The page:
Louisiana Senate candidate Gary Chambers smokes marijuana blunt in new ad campaign

Chambers will challenge Republican incumbent Sen. John Kennedy.

Candidate Gary Chambers lights a blunt on his Democratic Louisiana Senate ad campaign.Gary Chambers for U.S. Senate
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WASHINGTON — Democratic Louisiana Senate candidate Gary Chambers on Tuesday released his first campaign ad, a video showing him smoking marijuana and advocating for its legalization.

"I hope this ad works to not only destigmatize the use of marijuana, but also forces a new conversation that creates the pathway to legalize this beneficial drug, and forgive those who were arrested due to outdated ideology," said Chambers in a tweet accompanying his ad titled '37 seconds.'

The video opens with Chambers seated in a leather chair in the middle of a field and dressed in a deep blue suit — all while lighting a blunt and smoking it.

"Every 37 seconds someone is arrested for possession of marijuana," said Chambers in the video.

"States waste $3.7 billion enforcing marijuana laws every year. Most of the people police are arresting aren't dealers but rather people with small amounts of pot, just like me," he goes on.

Republican and Democratic Senate campaign operatives say they believe this is the first Senate race ad featuring a candidate openly smoking marijuana.

Chambers is looking to unseat Republican Sen. John Kennedy, who was first elected in 2016. Another Democrat, Luke Mixon, has also declared he will run for the position. Louisiana leans Republican: Kennedy won his seat by 21 points and Trump won the state by 25 points in 2020. The state's governor, John Bel Edwards, is a Democrat.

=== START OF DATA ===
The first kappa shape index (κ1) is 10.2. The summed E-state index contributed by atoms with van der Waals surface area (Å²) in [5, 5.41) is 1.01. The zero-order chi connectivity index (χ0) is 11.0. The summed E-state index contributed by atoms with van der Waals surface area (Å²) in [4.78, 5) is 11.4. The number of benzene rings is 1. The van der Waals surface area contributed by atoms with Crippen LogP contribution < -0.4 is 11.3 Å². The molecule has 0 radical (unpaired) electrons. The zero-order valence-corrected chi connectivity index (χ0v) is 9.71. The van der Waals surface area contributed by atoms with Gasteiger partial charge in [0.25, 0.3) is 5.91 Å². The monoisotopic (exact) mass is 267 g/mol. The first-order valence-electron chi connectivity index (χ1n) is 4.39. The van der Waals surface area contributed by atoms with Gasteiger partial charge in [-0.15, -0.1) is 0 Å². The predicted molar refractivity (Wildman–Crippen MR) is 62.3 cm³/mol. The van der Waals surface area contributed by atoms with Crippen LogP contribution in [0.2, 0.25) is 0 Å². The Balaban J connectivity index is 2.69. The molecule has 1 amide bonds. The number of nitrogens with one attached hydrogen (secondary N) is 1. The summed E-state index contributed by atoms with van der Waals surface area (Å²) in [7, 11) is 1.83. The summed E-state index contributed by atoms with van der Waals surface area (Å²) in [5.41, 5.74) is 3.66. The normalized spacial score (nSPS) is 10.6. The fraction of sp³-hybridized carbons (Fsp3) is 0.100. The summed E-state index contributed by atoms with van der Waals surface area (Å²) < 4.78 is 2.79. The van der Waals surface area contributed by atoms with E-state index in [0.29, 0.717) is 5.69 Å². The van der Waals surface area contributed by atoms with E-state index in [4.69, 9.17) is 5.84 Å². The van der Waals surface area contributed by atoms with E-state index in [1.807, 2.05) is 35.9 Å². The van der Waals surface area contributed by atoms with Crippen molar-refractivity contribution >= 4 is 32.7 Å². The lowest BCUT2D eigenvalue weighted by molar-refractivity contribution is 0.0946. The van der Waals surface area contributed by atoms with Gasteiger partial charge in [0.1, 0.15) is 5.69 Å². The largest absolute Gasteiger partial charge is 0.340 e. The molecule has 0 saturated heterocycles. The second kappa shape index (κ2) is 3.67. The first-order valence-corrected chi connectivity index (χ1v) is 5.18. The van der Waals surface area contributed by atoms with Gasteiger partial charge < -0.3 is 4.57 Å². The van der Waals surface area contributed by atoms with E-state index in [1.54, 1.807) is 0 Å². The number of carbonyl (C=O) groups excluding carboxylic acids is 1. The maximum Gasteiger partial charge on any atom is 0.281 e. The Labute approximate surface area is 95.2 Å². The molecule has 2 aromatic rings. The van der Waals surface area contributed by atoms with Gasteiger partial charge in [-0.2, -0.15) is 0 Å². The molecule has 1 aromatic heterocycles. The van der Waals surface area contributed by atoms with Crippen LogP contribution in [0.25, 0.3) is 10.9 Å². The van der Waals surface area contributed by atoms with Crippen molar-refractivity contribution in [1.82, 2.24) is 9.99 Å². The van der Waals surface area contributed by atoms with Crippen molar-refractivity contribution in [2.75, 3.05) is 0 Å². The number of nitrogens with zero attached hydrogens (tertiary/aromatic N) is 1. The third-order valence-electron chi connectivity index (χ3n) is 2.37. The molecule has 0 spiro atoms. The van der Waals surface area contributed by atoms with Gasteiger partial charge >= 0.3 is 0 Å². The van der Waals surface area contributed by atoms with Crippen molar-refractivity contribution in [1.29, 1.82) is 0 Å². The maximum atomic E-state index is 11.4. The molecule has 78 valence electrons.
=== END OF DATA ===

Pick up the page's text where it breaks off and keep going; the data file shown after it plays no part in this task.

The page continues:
Chambers ran unsuccessfully in the Democratic primary in the 2021 congressional special election to replace Rep. Cedric Richmond, who joined the Biden administration last year.

The ad electrified Democratic campaign operatives involved in marijuana decriminalization campaigns.

“Wow. It’s one of the greatest things I’ve seen,” said Ben Pollara, a Democratic Senate campaign veteran who ran Florida’s successful medical marijuana initiative in 2018. Two years later, Pollara advised Nikki Fried's campaign for state agriculture commissioner, who won on a campaign of marijuana legalization.

“She was definitely the ballsiest major candidate on marijuana use up until this ad,” Pollara said.

There is one problem with the spot, however. Because it is 37 seconds, it’s just a few beats too long to get on TV for a convention half-minute ad.

On Jan. 1, smokeable medical marijuana became legal in Louisiana under certain conditions. Act 424 will allow patients to purchase up to two-and-a-half ounces of cannabis flower from dispensaries every two weeks.